A predigested analysis

Similarly, to find out what is going on in Israel and in the occupied Palestinian territories, Western media rely heavily on Israeli sources, whether military, political or media based. In Israel, the printed press is relatively free though quite biased, except for a few titles, especially the daily paper, Haaretz. Israeli newspapers are easily accessible, they are partially translated into English. There is no equivalent on the Palestinian side. In English, the Qatari channel Al Jazeera is the most complete. Today, its Gaza coverage is unique, with reporters almost everywhere and a large variety of sources. It is not a local channel but was created to give the Palestinian question place of pride in its reporting. However, its presence in Israel is being challenged: on last April 1st, the Israeli parliament passed a law enabling authorities to ban the broadcasting in Israel of foreign media liable to undermine national security, and the Israeli government has done just that to Al Jazeera. The other media are in Arabic, like Arab 48, on-line journal of the Palestinian citizens of Israel, one of the rare media providing factual coverage of Israeli and Palestinian current events.

It is relatively simple to get information on the Israeli side: the phone numbers of government officials and spokespersons are available on a dedicated website. The government press office posts excerpts from speeches by political leaders and arranges thematic tours of Israel and the colonies. Other bodies offer field trips for foreign journalists and video conferences in English with scholars, academics, or retired army officers.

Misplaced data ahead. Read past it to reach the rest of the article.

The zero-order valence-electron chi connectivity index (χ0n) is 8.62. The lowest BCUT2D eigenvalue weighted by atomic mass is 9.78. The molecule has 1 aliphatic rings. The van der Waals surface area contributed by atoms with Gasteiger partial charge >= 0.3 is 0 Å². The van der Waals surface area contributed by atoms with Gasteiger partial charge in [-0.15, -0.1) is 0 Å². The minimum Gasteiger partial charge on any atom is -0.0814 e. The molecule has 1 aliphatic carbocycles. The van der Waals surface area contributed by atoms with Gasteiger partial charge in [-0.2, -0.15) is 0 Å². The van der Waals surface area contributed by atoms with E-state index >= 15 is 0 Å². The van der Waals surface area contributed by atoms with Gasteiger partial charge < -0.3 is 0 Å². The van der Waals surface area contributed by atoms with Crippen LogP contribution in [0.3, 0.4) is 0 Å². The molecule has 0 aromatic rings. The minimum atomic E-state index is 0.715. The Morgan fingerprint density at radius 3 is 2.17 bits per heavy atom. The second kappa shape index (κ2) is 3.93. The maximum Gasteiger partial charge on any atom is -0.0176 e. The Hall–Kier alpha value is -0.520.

In the event of a media emergency, when an article needs to be delivered in two hours it is very practical to be provided with a ‘predigested’ analysis. When I first arrived in this country, one of the e-mails I received came from an organisation called Israel Project which no longer exists today. This lobby put journalists in touch will all kinds of political experts and authorities. Israel Project held parties with ‘whisky and sufganiyots’ (a pastry eaten at Hanuka time, the Jewish winter holiday), as well as tours of the country. At one time, these were taken by helicopter to ‘understand Israeli geography’, though the country is much smaller than France.

Chronicling Palestinian deaths while an uncaring world looks on

Before 7 October, the international community had embraced the marginalisation of the Palestinian question as orchestrated by Israel. Editors were far more interested in the huge protests that rocked the country since the beginning of 2023. Few media spoke of the ferocious repression by the Israeli army in the West Bank, following a series of attacks in Israel during the spring of 2022 and the emergence of pockets of resistance in different cities like Nablus or Jenin In June 203, I spent several weeks covering the murder of a two-and-a-half-year old boy, Mohamed Tamimi, by an Israeli sniper in front of his house in Nabi Saleh, at the centre of the West Bank. A young Palestinian, Omar Jabara, had also been shot to death in the chest by an Israeli policeman, trying to defend his village, Turmus Ayya, near Ramallah, against a particularly violent colonists’ attack. My job consisted of chronicling Palestinian deaths for an indifferent world out there. Altogether, the number of people killed was at a level unheard of for many years. Yet daily, some slipped under the radars and the mass effect was lost.